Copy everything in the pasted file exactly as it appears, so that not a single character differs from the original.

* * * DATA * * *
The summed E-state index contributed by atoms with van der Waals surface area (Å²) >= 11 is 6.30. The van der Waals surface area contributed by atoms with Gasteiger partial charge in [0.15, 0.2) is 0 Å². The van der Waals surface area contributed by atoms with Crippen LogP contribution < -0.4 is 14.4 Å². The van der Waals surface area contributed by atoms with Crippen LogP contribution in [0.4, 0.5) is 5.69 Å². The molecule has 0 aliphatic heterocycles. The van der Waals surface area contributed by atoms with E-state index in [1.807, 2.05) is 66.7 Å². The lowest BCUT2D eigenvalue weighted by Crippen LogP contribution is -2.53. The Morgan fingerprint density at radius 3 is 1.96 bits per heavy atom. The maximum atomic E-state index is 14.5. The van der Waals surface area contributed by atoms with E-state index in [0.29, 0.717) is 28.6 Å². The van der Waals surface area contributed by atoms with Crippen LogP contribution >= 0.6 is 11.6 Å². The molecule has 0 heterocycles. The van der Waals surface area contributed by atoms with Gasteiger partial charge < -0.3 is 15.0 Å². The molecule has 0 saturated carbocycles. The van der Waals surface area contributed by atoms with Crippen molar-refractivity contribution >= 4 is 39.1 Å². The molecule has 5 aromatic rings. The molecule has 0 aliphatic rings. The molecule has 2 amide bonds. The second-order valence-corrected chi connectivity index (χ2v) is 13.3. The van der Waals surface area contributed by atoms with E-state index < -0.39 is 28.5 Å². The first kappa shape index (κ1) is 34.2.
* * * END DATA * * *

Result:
The summed E-state index contributed by atoms with van der Waals surface area (Å²) >= 11 is 6.30. The van der Waals surface area contributed by atoms with Gasteiger partial charge in [0.15, 0.2) is 0 Å². The van der Waals surface area contributed by atoms with Crippen LogP contribution < -0.4 is 14.4 Å². The van der Waals surface area contributed by atoms with Crippen LogP contribution in [0.4, 0.5) is 5.69 Å². The molecule has 0 aliphatic heterocycles. The van der Waals surface area contributed by atoms with E-state index in [1.807, 2.05) is 66.7 Å². The lowest BCUT2D eigenvalue weighted by Crippen LogP contribution is -2.53. The Morgan fingerprint density at radius 3 is 1.96 bits per heavy atom. The maximum atomic E-state index is 14.5. The van der Waals surface area contributed by atoms with E-state index in [0.29, 0.717) is 28.6 Å². The van der Waals surface area contributed by atoms with Crippen LogP contribution >= 0.6 is 11.6 Å². The molecule has 0 heterocycles. The van der Waals surface area contributed by atoms with Gasteiger partial charge < -0.3 is 15.0 Å². The molecule has 0 saturated carbocycles. The van der Waals surface area contributed by atoms with Crippen molar-refractivity contribution >= 4 is 39.1 Å². The molecule has 5 aromatic rings. The molecule has 0 aliphatic rings. The molecule has 2 amide bonds. The second-order valence-corrected chi connectivity index (χ2v) is 13.3. The van der Waals surface area contributed by atoms with E-state index < -0.39 is 28.5 Å². The first kappa shape index (κ1) is 34.2.